Earlier this month, Lower Saxony became the last German state to abolish tuition fees for its universities. Not only will German students be able to attend college for free, but so will international students.
For American students who may pay tens of thousands of dollars for tuition, the decision likely sounds like an incredible one.
Incredible? Yes. Feasible? Probably not.
While the abolishment of tuition fees sounds great in theory, the resulting system will be riddled with problems.
Unfortunately, there is no such thing as a free ride. Every program requires a source of funding, and free education is no different. The German state will have to come to a determination on how they might fund the education of their students.
Raising taxes may seem like the best scenario in this case, but a raise in taxes would be a hard blow to a population which already finds itself saturated with fees.
Germany had the second highest income tax of 34 different countries, according to a study from the Organisation for Economic Co-operation and Development. In 2012 alone, Germans found themselves paying 49.8 percent of their incomes to their government.
Another issue is that a completely free system provides no incentive for students to graduate within a reasonable time frame. If it’s still free to graduate in five compared to the normal four years, it’s reasonable to expect that some students will take longer.
In Germany, this is already a problem. The country’s universities have long been known for their eternal students, or “Dauerstudenten.”
Making education totally free doesn’t address the problem of the Dauerstudenten, it just encourages them to continue to receive an education through a system funded through taxes.
The German populace could find themselves paying a sizeable portion of their income to support universities inundated with people in a near-constant pursuit of education. There has to be an end point some time.
The deal is bad for international students as well.
Americans who feel giddy with the notion of free college must also bear in mind that studying at a university in Germany is much different than studying at a university in the United States.
Perhaps it goes without saying that there are a myriad of cultural and structural differences between the two schooling systems, but those differences can impact the quality of a person’s education.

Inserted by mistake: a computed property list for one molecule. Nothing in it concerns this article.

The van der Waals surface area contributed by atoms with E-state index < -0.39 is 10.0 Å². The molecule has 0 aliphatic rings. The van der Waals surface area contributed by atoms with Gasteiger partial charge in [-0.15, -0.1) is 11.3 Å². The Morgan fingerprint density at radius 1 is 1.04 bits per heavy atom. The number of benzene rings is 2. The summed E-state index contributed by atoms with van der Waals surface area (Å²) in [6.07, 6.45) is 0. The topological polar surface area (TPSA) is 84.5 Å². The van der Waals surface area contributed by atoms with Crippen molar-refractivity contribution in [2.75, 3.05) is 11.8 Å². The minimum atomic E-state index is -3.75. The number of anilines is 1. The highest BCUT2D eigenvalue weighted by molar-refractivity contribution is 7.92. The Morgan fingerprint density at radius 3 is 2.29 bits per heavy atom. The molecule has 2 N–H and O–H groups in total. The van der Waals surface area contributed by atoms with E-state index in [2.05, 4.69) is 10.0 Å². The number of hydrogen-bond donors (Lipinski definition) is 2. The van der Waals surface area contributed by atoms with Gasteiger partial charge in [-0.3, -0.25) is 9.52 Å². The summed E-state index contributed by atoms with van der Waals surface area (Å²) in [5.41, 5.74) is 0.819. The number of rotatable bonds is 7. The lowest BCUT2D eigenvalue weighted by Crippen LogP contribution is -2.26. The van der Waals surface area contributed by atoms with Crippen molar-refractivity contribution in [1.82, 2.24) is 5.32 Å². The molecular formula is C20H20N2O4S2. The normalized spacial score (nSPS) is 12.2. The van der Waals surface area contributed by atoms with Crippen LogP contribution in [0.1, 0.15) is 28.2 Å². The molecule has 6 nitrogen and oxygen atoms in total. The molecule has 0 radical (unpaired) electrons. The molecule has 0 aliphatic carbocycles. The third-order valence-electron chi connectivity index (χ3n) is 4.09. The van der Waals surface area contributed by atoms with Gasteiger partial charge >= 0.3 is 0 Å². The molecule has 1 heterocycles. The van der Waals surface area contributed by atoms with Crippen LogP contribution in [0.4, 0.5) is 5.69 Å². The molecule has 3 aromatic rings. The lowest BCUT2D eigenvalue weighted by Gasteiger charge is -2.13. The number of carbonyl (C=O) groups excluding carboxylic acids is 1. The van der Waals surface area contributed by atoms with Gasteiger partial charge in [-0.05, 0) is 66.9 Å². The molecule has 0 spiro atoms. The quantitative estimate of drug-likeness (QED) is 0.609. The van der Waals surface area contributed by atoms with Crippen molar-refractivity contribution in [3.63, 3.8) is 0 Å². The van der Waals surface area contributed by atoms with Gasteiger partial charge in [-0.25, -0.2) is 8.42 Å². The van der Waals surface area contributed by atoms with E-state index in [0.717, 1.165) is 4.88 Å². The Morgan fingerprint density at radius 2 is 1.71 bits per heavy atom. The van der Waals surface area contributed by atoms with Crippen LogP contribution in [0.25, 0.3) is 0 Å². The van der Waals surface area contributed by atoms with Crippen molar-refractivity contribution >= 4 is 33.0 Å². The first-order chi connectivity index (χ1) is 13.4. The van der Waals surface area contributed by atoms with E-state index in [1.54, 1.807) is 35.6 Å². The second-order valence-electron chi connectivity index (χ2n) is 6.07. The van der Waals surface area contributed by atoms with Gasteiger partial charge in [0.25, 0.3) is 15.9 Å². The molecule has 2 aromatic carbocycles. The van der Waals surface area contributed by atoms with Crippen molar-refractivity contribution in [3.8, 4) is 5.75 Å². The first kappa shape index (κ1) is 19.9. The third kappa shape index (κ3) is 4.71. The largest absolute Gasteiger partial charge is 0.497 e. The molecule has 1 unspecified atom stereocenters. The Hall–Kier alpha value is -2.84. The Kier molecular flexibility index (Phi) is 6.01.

Not only would American students, or any other international student, have to be fully fluent in German in order to process the information given to them in their classes, they’d also have to be prepared for a serious change in their student lifestyle.
There are some major differences between U.S. and German university life, according to Slate.
German students are used to a structure where they can come and go from classes at their leisure. They can literally get up and leave anytime they want. Imagine the chaos that must ensue with classes of more than 200 people, which are not uncommon at German universities.
Universities in Germany also lack student life and academic advising, two things that multiple studies have suggested positively impact the educational experiences of students.
Students who have academic advising at their colleges are more likely to return to the college the next year, and ultimately graduate, according to a study from the National Association of Academic Advisors in Kansas.
Student social activities are also important, though they may not appear to be. Social relationships positively impact a person’s mental health and even their physical health, according to a report from the National Institutes of Health.
The German universities lacking these very important positive attributes won’t be helped at all in a system that is encouraging the arrival of more students.
College shouldn’t extort every penny from students through exorbitant tuition fees, but at the same time, free isn’t always the best answer.